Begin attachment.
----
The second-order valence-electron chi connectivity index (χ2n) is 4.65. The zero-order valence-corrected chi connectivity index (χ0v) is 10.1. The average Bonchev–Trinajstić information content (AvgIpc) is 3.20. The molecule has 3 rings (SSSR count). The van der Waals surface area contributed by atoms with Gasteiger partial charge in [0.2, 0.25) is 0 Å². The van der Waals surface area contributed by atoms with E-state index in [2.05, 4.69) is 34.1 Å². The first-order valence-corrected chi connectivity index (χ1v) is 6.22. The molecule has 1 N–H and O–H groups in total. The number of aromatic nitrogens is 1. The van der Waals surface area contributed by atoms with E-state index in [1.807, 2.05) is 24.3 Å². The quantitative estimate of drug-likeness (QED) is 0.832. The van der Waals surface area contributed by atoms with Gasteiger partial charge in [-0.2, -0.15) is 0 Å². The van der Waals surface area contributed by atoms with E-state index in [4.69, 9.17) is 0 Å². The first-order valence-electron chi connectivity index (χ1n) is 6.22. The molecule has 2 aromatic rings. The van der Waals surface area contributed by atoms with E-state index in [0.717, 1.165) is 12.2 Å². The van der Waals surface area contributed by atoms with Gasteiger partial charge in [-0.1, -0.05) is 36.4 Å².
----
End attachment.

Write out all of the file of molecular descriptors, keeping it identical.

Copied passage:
The second-order valence-electron chi connectivity index (χ2n) is 4.65. The zero-order valence-corrected chi connectivity index (χ0v) is 10.1. The average Bonchev–Trinajstić information content (AvgIpc) is 3.20. The molecule has 3 rings (SSSR count). The van der Waals surface area contributed by atoms with Gasteiger partial charge in [0.2, 0.25) is 0 Å². The van der Waals surface area contributed by atoms with E-state index in [2.05, 4.69) is 34.1 Å². The first-order valence-corrected chi connectivity index (χ1v) is 6.22. The molecule has 1 N–H and O–H groups in total. The number of aromatic nitrogens is 1. The van der Waals surface area contributed by atoms with E-state index in [1.807, 2.05) is 24.3 Å². The quantitative estimate of drug-likeness (QED) is 0.832. The van der Waals surface area contributed by atoms with Gasteiger partial charge in [-0.2, -0.15) is 0 Å². The van der Waals surface area contributed by atoms with E-state index in [4.69, 9.17) is 0 Å². The first-order valence-electron chi connectivity index (χ1n) is 6.22. The molecule has 2 aromatic rings. The van der Waals surface area contributed by atoms with E-state index in [0.717, 1.165) is 12.2 Å². The van der Waals surface area contributed by atoms with Gasteiger partial charge in [-0.1, -0.05) is 36.4 Å².